At the beginning of the week, I sat down to write this column with the goal of illustrating the value of compelling branded material in the user-generated content era. I was going to remind us of the need to keep creating more and more thoughtful, experiential and curiosity-piquing ways to reach our clients’ audience out in the real, everyday world, to catch them during their normal, “brick and mortar” moments, and to give them content that they can take home with them, manipulate and “re-brand” to their heart’s content, and then share with rest of the vast virtual world. It was going to be a musing on branded entertainment for The New MEdia. And it was all coming together quite well.
And then the Mooninites attacked Boston.
By the time this piece gets published, I expect we’ll all be quite familiar with the events of that fateful day. But in case there are still those of you out there who haven’t heard, here’s what happened:
On the morning of Wednesday, January 31, 2007, 38 Mooninites descended on Boston and implanted themselves under bridges, highway overpasses, and near the subway stations in what appeared to some as a coordinated threat to the city’s civic infrastructure. Fortunately, thanks to the actions of several concerned citizens, a massive mobilization of Boston’s authorities and a security lockdown that brought the city “to a halt,” the Mooninite attack was neutralized, and the good people of Boston are now breathing easier. Ever since, the news networks, the world’s press, and the blogosphere have all been trying to figure out how this could have happened.
Sounds odd, you say? Well it is, especially when you consider that the Mooninites are characters from the Cartoon Network’s surreal show Aqua Teen Hunger Force, that they appeared in the form of glowing, '80s-style, “Lite Brite”-looking LED panels placed around the city and that their presence in Boston was a guerilla marketing effort approved by the Cartoon Network’s parent company Turner Broadcasting.
It’s easy to debate who’s at fault for this “marketing stunt run amok.” You can talk about a paranoid post 9/11 society, an irresponsible guerilla marketing scheme, or even conspiracy theories about how much of Boston’s panic was actually crafted for maximum buzz. Turner spokeswoman Shirley Powell said, “We were simply promoting a TV show. If we had ever perceived this to be something threatening safety, we would never have proceeded with it.” I have no problems taking her at her word on that. Call me an optimist, but I don’t really think an organization like the Cartoon Network would deliberately try to instill true fear in the populace of an entire city.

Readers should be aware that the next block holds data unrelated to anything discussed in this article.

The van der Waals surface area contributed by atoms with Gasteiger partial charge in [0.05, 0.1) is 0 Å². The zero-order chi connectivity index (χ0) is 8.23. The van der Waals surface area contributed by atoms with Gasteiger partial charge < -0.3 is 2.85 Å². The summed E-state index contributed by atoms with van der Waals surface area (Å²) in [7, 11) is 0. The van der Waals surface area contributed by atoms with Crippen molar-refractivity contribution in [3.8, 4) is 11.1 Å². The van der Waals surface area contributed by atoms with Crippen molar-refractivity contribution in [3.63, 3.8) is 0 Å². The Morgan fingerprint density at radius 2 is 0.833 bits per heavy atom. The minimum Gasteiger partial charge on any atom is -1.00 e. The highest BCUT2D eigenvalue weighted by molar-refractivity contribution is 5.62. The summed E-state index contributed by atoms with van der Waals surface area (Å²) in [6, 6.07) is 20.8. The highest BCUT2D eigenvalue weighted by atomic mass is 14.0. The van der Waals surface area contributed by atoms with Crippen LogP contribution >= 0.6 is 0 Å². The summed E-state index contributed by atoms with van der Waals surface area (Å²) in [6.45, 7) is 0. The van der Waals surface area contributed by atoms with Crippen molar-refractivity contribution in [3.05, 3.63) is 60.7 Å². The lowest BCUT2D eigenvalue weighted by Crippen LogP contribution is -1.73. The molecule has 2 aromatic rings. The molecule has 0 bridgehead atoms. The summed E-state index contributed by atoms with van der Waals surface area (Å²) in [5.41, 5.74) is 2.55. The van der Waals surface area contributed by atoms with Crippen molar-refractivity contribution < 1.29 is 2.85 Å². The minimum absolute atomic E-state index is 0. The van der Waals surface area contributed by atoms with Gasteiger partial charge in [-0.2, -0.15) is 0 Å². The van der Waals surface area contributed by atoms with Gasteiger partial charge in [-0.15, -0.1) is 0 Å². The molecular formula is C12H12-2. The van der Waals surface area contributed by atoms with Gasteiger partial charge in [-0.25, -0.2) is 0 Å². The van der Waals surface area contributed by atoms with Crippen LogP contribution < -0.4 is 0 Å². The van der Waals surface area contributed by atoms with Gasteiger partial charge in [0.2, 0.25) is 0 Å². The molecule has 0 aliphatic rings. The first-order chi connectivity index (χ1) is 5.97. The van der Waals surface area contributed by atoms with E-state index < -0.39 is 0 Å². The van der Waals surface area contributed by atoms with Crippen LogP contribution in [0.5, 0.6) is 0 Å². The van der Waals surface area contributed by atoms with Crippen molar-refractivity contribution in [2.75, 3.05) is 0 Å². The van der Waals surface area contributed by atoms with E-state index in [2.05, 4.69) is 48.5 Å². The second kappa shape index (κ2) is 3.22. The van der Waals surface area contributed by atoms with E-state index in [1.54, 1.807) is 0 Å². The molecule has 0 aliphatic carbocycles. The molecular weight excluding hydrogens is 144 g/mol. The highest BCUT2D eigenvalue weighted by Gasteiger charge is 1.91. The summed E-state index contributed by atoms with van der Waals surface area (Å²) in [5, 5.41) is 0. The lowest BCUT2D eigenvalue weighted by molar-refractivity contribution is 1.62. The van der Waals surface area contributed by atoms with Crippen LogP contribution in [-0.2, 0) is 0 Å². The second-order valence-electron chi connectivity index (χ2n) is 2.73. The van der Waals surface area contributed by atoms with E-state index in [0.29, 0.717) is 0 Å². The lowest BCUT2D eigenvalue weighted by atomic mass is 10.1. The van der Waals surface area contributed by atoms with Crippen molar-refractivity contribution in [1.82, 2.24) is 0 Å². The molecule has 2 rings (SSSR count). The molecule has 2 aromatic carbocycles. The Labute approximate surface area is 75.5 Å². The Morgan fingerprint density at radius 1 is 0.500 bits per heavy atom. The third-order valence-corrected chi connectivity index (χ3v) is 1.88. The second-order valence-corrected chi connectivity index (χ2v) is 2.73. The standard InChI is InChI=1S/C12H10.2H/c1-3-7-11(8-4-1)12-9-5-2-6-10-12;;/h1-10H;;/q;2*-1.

Nevertheless, the Mooninite Offensive is important to us in the communications industry, as it gives us a sense of how things can get when we’re not careful. A line was crossed, either intentionally or not, and now we see where that line is. Sure, it’s tough to ignore the massive PR value that Turner’s gotten out of this. Aqua Teen Hunger Force has officially been injected into the national consciousness, and it’ll be interesting to track the show’s ratings and the box office numbers when the movie opens in March. But as of this writing, two people have been arrested and Time Warner (Turner’s parent company) is negotiating a reparations settlement with the Massachusetts authorities. And then, of course, there’s the risk of actual negative fallout for Turner’s brand (I doubt “fear-mongering” is a brand attribute that The Cartoon Network is trying to create for itself.)
The challenge for us now, though, in this post-1/31 world, is to not let our own fear get the better of us. We need to keep coming up with creative, compelling ways to reach consumers out in the streets, where they live and breathe. We now live in a world where everyone carries a phone with a camera on it, where photos get uploaded to the Web in corner coffee shops and shared via Bluetooth, where “found” video shot on a street corner can get uploaded to a website like jumpcut.com and edited, scored and shared with millions of people in a matter of minutes. We still want to be a part of that. We want our clients to be a part of that.
If the New Hollywood is the “You Hollywood” (just ask AdAge or Time magazine), then we should be thinking about how to get our clients’ products and brands placed into those emerging scripts. And the new product placement isn’t going to be negotiated in a conference room or over a fax machine — it’s going to happen on location, on the “set”, as it were, of our public world. Give the new directors, photographers, writers and editors something positive to work with.
Just be careful and be positive — the Mooninites might not be so easily captured next time.